Homeland Security officials said that ending the so-called Flores agreement of 1997 will speed up the handling of asylum requests while also deterring people from illegally crossing the Mexican border.
MEXICO CITY (AP) — The man proposed to be Mexico's next foreign minister said Monday that the United States government under President Donald Trump has treated Mexico badly.
Marcelo Ebrard said one of his goals will be to look for areas of common understanding with the U.S. government.
PORTLAND, Maine (AP) — Two brothers accused of a massive welfare fraud scheme at a Portland grocery store have been sentenced to federal prison.
WASHINGTON (AP) — The Latest on Secretary of State Mike Pompeo and the release of three Americans from North Korea (all times local):
The three American detainees freed by North Korea say they would like to express their "deep appreciation" to the United States government, President Donald Trump, Secretary of State Mike Pompeo and the American people "for bringing us home."
They add, "We thank God, and all our families and friends who prayed for us and for our return."
WASHINGTON (AP) — The Trump administration threatened Tuesday to cut aid to South Sudan unless the country's civil war ends and peace is restored.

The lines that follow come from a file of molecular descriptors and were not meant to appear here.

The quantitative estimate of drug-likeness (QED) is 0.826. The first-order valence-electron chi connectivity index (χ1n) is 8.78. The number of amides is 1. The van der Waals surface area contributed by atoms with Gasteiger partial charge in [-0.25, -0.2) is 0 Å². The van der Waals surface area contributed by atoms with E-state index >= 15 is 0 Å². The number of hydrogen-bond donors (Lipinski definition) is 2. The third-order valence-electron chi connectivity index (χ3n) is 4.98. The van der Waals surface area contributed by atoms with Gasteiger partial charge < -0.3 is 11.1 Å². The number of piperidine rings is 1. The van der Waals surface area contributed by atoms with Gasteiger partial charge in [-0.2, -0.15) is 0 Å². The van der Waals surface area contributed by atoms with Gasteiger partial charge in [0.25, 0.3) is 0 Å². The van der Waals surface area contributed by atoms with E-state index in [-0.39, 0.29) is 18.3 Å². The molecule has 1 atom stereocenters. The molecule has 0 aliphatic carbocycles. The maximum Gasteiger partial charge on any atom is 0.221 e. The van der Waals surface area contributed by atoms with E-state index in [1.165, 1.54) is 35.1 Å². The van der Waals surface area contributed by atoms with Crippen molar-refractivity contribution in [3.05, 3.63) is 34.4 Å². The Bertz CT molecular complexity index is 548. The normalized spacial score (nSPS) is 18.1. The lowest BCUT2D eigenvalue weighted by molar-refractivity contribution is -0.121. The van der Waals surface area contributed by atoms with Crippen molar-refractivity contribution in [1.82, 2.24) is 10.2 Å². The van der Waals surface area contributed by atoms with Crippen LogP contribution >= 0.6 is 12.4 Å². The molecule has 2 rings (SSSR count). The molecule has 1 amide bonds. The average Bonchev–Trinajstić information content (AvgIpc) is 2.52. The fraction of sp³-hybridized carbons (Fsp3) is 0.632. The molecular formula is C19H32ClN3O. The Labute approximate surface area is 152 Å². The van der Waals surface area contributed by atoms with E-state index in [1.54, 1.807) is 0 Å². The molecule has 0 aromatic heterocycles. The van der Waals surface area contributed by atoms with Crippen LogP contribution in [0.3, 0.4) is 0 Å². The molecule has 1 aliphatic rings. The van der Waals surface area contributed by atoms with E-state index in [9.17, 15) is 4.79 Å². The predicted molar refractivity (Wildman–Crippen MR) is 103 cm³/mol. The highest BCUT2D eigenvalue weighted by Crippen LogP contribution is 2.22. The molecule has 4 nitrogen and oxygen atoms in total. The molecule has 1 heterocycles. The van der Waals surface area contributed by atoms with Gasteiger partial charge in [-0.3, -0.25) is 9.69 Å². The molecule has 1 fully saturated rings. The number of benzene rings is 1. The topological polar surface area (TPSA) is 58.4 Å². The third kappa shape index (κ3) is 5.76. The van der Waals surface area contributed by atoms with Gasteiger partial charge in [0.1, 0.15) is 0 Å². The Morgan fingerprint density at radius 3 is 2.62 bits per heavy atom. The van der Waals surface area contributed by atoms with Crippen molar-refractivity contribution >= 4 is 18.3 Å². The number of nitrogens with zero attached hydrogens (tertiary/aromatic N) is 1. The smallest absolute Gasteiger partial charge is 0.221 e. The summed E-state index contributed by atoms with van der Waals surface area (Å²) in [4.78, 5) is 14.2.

White House press secretary Sarah Huckabee Sanders said the U.S. will begin reviewing its assistance to the East African nation to ensure the money does not contribute to or prolong the conflict, or enable predatory or corrupt behavior.
PORTLAND, Ore. (AP) — An Iraqi man living in Oregon who falsely claimed to be a U.S. intelligence official in a letter to the prime minister of Iraq was sentenced Tuesday to two years on probation.
Wathiq al-Ibraheemi, 34, pleaded guilty in January to unauthorized use of an official insignia, which was on the November 2015 letter sent to Prime Minister Haider al-Abadi.
WASHINGTON (AP) — The Latest on Russia's claim of an array of new nuclear weapons (all times local):
The White House says U.S. defense capabilities "are and will remain second to none" as it responds to Russian President Vladimir Putin's boasts about developing a new array of nuclear weapons.